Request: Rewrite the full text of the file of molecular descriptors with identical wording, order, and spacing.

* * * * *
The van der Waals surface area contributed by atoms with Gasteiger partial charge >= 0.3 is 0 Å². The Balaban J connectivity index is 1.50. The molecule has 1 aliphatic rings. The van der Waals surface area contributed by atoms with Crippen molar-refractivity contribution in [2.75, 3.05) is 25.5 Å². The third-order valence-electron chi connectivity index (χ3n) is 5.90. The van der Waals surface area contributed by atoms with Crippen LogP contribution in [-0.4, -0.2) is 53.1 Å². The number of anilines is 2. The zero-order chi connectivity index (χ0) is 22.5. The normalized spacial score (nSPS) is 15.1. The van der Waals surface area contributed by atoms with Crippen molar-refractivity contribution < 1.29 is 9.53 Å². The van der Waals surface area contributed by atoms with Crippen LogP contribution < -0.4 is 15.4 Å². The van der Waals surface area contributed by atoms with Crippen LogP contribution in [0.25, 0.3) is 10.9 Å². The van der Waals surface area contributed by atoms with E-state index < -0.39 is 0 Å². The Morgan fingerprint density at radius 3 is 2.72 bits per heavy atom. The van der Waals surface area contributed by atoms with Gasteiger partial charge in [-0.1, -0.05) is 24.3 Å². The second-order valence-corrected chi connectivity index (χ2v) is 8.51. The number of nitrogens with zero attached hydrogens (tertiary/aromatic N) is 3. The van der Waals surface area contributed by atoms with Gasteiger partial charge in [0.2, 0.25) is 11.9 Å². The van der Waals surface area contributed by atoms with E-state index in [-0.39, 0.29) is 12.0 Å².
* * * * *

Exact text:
The van der Waals surface area contributed by atoms with Gasteiger partial charge >= 0.3 is 0 Å². The Balaban J connectivity index is 1.50. The molecule has 1 aliphatic rings. The van der Waals surface area contributed by atoms with Crippen molar-refractivity contribution in [2.75, 3.05) is 25.5 Å². The third-order valence-electron chi connectivity index (χ3n) is 5.90. The van der Waals surface area contributed by atoms with Crippen LogP contribution in [-0.4, -0.2) is 53.1 Å². The number of anilines is 2. The zero-order chi connectivity index (χ0) is 22.5. The normalized spacial score (nSPS) is 15.1. The van der Waals surface area contributed by atoms with Crippen molar-refractivity contribution < 1.29 is 9.53 Å². The van der Waals surface area contributed by atoms with Crippen LogP contribution < -0.4 is 15.4 Å². The van der Waals surface area contributed by atoms with Crippen LogP contribution in [0.25, 0.3) is 10.9 Å². The van der Waals surface area contributed by atoms with E-state index < -0.39 is 0 Å². The Morgan fingerprint density at radius 3 is 2.72 bits per heavy atom. The van der Waals surface area contributed by atoms with Gasteiger partial charge in [-0.1, -0.05) is 24.3 Å². The second-order valence-corrected chi connectivity index (χ2v) is 8.51. The number of nitrogens with zero attached hydrogens (tertiary/aromatic N) is 3. The van der Waals surface area contributed by atoms with Gasteiger partial charge in [0.2, 0.25) is 11.9 Å². The van der Waals surface area contributed by atoms with E-state index in [-0.39, 0.29) is 12.0 Å².